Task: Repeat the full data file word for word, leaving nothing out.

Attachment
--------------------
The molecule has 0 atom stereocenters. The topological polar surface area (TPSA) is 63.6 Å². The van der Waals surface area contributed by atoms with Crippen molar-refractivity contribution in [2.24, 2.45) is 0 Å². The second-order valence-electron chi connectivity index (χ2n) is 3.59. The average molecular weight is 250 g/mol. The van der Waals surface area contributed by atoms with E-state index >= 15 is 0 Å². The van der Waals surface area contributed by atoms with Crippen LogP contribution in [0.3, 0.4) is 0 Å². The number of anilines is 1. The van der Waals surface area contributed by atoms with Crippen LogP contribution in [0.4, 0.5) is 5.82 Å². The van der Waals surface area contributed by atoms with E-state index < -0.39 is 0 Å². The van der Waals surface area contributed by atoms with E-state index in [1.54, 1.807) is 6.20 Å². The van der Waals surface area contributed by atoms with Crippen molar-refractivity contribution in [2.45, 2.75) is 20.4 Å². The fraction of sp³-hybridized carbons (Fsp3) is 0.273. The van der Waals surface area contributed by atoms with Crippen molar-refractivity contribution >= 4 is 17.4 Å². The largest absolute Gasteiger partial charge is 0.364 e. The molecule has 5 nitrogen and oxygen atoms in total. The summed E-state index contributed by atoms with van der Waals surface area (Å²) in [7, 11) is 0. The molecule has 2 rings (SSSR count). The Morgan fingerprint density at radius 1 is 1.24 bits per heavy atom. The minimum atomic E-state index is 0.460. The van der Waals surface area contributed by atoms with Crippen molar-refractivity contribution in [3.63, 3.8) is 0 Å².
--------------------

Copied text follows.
The molecule has 0 atom stereocenters. The topological polar surface area (TPSA) is 63.6 Å². The van der Waals surface area contributed by atoms with Crippen molar-refractivity contribution in [2.24, 2.45) is 0 Å². The second-order valence-electron chi connectivity index (χ2n) is 3.59. The average molecular weight is 250 g/mol. The van der Waals surface area contributed by atoms with E-state index >= 15 is 0 Å². The van der Waals surface area contributed by atoms with Crippen LogP contribution in [0.3, 0.4) is 0 Å². The number of anilines is 1. The van der Waals surface area contributed by atoms with Crippen LogP contribution in [0.4, 0.5) is 5.82 Å². The van der Waals surface area contributed by atoms with E-state index < -0.39 is 0 Å². The van der Waals surface area contributed by atoms with E-state index in [1.54, 1.807) is 6.20 Å². The van der Waals surface area contributed by atoms with Crippen molar-refractivity contribution in [2.45, 2.75) is 20.4 Å². The fraction of sp³-hybridized carbons (Fsp3) is 0.273. The van der Waals surface area contributed by atoms with Crippen molar-refractivity contribution >= 4 is 17.4 Å². The largest absolute Gasteiger partial charge is 0.364 e. The molecule has 5 nitrogen and oxygen atoms in total. The summed E-state index contributed by atoms with van der Waals surface area (Å²) in [7, 11) is 0. The molecule has 2 rings (SSSR count). The Morgan fingerprint density at radius 1 is 1.24 bits per heavy atom. The minimum atomic E-state index is 0.460. The van der Waals surface area contributed by atoms with Crippen molar-refractivity contribution in [3.63, 3.8) is 0 Å².